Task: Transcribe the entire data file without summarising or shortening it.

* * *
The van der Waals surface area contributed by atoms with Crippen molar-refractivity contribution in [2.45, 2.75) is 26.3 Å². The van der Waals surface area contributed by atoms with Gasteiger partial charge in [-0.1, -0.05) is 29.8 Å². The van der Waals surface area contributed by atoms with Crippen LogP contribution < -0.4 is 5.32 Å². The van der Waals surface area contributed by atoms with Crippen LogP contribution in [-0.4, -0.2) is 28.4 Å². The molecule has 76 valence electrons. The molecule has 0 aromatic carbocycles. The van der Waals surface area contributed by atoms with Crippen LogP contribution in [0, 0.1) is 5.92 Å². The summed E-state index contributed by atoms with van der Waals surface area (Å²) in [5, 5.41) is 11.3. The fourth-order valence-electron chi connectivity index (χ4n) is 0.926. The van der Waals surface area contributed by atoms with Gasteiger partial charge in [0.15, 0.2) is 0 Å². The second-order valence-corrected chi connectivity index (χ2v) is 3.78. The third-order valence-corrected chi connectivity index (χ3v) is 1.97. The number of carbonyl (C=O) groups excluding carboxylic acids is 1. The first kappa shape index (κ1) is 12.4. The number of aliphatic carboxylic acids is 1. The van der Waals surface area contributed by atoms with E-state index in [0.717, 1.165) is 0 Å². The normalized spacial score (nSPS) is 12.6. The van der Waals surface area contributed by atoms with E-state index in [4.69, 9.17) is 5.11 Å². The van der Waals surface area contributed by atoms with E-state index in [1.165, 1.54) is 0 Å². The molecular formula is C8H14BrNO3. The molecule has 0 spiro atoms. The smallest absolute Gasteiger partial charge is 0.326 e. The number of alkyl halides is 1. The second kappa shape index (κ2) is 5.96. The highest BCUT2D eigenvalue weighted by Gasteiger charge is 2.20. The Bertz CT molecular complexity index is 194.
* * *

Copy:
The van der Waals surface area contributed by atoms with Crippen molar-refractivity contribution in [2.45, 2.75) is 26.3 Å². The van der Waals surface area contributed by atoms with Gasteiger partial charge in [-0.1, -0.05) is 29.8 Å². The van der Waals surface area contributed by atoms with Crippen LogP contribution < -0.4 is 5.32 Å². The van der Waals surface area contributed by atoms with Crippen LogP contribution in [-0.4, -0.2) is 28.4 Å². The molecule has 76 valence electrons. The molecule has 0 aromatic carbocycles. The van der Waals surface area contributed by atoms with Crippen LogP contribution in [0, 0.1) is 5.92 Å². The summed E-state index contributed by atoms with van der Waals surface area (Å²) in [5, 5.41) is 11.3. The fourth-order valence-electron chi connectivity index (χ4n) is 0.926. The van der Waals surface area contributed by atoms with Gasteiger partial charge in [0.15, 0.2) is 0 Å². The second-order valence-corrected chi connectivity index (χ2v) is 3.78. The third-order valence-corrected chi connectivity index (χ3v) is 1.97. The number of carbonyl (C=O) groups excluding carboxylic acids is 1. The first kappa shape index (κ1) is 12.4. The number of aliphatic carboxylic acids is 1. The van der Waals surface area contributed by atoms with E-state index in [0.717, 1.165) is 0 Å². The normalized spacial score (nSPS) is 12.6. The van der Waals surface area contributed by atoms with E-state index in [4.69, 9.17) is 5.11 Å². The van der Waals surface area contributed by atoms with E-state index in [1.165, 1.54) is 0 Å². The molecular formula is C8H14BrNO3. The molecule has 0 spiro atoms. The smallest absolute Gasteiger partial charge is 0.326 e. The number of alkyl halides is 1. The second kappa shape index (κ2) is 5.96. The highest BCUT2D eigenvalue weighted by Gasteiger charge is 2.20. The Bertz CT molecular complexity index is 194.